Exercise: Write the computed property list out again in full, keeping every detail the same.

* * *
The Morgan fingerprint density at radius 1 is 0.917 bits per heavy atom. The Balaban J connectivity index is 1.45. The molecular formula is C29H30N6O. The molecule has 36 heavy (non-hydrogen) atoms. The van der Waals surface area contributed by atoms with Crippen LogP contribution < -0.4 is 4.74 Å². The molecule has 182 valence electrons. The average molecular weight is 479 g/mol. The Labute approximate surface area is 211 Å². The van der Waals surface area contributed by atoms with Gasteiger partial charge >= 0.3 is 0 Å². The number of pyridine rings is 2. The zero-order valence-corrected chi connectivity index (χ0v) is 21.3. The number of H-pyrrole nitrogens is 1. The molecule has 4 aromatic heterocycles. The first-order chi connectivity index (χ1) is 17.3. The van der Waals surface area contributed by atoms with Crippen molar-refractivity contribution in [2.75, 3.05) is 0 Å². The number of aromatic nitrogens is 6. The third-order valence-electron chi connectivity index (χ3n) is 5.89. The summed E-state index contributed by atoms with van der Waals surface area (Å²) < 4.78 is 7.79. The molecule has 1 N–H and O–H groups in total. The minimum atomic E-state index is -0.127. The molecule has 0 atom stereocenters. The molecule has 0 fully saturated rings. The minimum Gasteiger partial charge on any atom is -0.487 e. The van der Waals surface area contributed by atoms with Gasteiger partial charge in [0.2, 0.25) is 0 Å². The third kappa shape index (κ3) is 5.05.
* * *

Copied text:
The Morgan fingerprint density at radius 1 is 0.917 bits per heavy atom. The Balaban J connectivity index is 1.45. The molecular formula is C29H30N6O. The molecule has 36 heavy (non-hydrogen) atoms. The van der Waals surface area contributed by atoms with Crippen LogP contribution < -0.4 is 4.74 Å². The molecule has 182 valence electrons. The average molecular weight is 479 g/mol. The Labute approximate surface area is 211 Å². The van der Waals surface area contributed by atoms with Gasteiger partial charge >= 0.3 is 0 Å². The number of pyridine rings is 2. The zero-order valence-corrected chi connectivity index (χ0v) is 21.3. The number of H-pyrrole nitrogens is 1. The molecule has 4 aromatic heterocycles. The first-order chi connectivity index (χ1) is 17.3. The van der Waals surface area contributed by atoms with Crippen molar-refractivity contribution in [2.75, 3.05) is 0 Å². The number of aromatic nitrogens is 6. The third-order valence-electron chi connectivity index (χ3n) is 5.89. The summed E-state index contributed by atoms with van der Waals surface area (Å²) < 4.78 is 7.79. The molecule has 1 N–H and O–H groups in total. The minimum atomic E-state index is -0.127. The molecule has 0 atom stereocenters. The molecule has 0 fully saturated rings. The minimum Gasteiger partial charge on any atom is -0.487 e. The van der Waals surface area contributed by atoms with Gasteiger partial charge in [0.2, 0.25) is 0 Å². The third kappa shape index (κ3) is 5.05.